One of the surprise breakout hits on Netflix during the coronavirus shutdown is Code 8, a Canadian science-fiction film funded entirely through a crowdfunding campaign. It’s set in an alternate timeline in the 1990s, where people with superhuman powers face severe discrimination and economic hardship. But this isn’t a cheap rip-off of the X-Men franchise. Code 8 is a smart, gritty, techno-noir thriller that is equal parts X-Men, District 9, and classic heist movies (Ben Affleck’s The Town is probably closest in tone and themes).
(Some spoilers below, but no major reveals.)
Directed by Jeff Chan, Code 8 began life as a short teaser film of the same name, produced by cousins Robbie Amell (star of the forthcoming Upload) and Stephen Amell (Arrow) in 2016. They launched an Indiegogo fundraiser that year to make a feature-length version and soon raised $2.4 million. By December of last year, when the film was officially released, they had raised $3.4 million altogether, with the extra funds going to cover promotional and distribution costs, as well as perks for the more than 30,000 individual contributors (many of whom are named in the very long credits sequence). The film grossed only $150,000 in theaters but has found a second life on Netflix, where it currently ranks in the Top Ten in terms of viewership.
An opening montage lays out the film’s basic premise with deft strokes. So-called “Powers” emerged at the dawn of the 20th century and are soon required to register their abilities with the government. “Electrics” have electrokinetic abilities, “Pyros” can control fire, Brawns have super strength, “Readers” can read minds, “TKs” are telekinetics, and so forth. Initially, Powers are key workers in the economy, helping build Lincoln City (aka the “City of Tomorrow”)—at least until the rise of mechanization in a Second Industrial Revolution ousts them from their once-valuable jobs.
By the 1990s, Powers are essentially second-class citizens, forced to eke out a bare existence taking on random work off the books. Many turn to crime out of necessity. A powerful syndicate known as The Trust is dealing a novel drug known as Psyke, derived from the spinal fluid of Powers. Meanwhile, the Lincoln City government is debating implementing a new law banning Powers altogether, as a police force reliant on drones, facial recognition, and armed android “Guardians” attempts to stamp out the Psyke trade.
That’s the big picture, but Code 8 is all about the personal narratives, notably the story of Connor Reed (Robbie Amell), a young Class 5 Electric trying to raise enough money to pay for a life-saving operation for his mother Mary (Kari Matchett), whose brain tumor is causing her to lose control of her cryogenic powers. Connor’s father (also an Electric) was killed while committing a robbery when the boy was only five, and Mary has done her best to keep him from following in his father’s footsteps. But desperation leads Connor to join forces with a small team led by a TK named Garrett (Stephen Amell). Their mission: to steal some chemicals for a local crime lord and Reader named Marcus Sutcliffe (Greg Bryk). Things do not go smoothly.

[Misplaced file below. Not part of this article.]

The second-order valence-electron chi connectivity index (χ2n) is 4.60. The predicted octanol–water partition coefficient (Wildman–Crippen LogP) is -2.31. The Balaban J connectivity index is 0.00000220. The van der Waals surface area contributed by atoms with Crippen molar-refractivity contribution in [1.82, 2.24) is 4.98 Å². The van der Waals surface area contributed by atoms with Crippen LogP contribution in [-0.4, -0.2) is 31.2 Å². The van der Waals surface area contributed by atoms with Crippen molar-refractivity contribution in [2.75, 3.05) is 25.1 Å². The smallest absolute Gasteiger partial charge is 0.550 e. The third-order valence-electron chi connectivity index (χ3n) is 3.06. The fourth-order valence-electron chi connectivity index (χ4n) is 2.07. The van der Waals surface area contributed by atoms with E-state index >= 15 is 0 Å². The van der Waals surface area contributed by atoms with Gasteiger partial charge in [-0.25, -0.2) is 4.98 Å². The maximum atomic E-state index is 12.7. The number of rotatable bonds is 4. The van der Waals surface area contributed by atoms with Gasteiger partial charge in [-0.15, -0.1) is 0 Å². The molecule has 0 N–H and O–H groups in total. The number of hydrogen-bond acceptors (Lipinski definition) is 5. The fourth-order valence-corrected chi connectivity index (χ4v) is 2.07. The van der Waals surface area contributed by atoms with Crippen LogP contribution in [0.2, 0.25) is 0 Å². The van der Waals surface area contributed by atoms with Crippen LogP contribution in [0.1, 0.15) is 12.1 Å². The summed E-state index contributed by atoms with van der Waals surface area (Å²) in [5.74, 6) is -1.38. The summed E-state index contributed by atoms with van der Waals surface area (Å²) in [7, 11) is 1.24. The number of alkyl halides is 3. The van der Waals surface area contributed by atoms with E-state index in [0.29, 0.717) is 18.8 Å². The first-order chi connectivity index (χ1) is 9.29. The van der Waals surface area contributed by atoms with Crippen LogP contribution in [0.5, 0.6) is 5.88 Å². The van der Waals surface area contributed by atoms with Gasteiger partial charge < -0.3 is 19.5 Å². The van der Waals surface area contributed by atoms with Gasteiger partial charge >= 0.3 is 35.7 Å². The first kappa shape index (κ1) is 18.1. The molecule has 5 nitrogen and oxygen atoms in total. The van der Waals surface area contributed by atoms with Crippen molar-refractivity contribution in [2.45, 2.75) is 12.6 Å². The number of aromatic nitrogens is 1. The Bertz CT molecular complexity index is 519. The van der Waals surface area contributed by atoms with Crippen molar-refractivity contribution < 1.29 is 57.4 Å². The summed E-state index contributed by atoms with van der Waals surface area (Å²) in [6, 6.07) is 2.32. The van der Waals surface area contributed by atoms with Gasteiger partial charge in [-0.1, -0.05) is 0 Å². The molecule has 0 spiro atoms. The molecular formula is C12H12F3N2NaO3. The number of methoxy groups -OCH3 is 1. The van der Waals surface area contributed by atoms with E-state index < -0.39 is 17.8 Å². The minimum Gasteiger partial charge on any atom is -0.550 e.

I’ll admit to some skepticism going into the film—the premise seemed hopelessly derivative—but Code 8 quickly won me over with its thoughtful, character-driven depiction of marginalized, increasingly desperate people caught in an impossible situation. That includes police officer Park (Sung Kang), who, for personal reasons revealed later in the film, is still capable of seeing Powers as human beings—even as his bigoted partner, Davis (Aaron Abrams), hurls slurs and suggests planting evidence to frame a key suspect. “Life hits you hard enough, you’re gonna start hitting back,” he observes in one prescient exchange.
Both Amell cousins deliver strong performances, as does much of the cast, especially Matchett as a dying Mary Reed, and Kyla Kane as Nia, a Healer with a Psyke addiction, forced to work for Marcus to pay off her father’s debt. The production quality is generally quite good, which is impressive given the film’s limited budget, and the plot moves quickly, while still allowing enough time for introspective moments. Best of all, the film knows better than to give us an easy happy ending, which would have cheapened all the effort screenwriter Chris Pare devoted to striking just the right tone of bleak resignation. All in all, it’s well worth watching.
Code 8 is currently streaming on Netflix.
Listing image by Vertical Entertainment/Netflix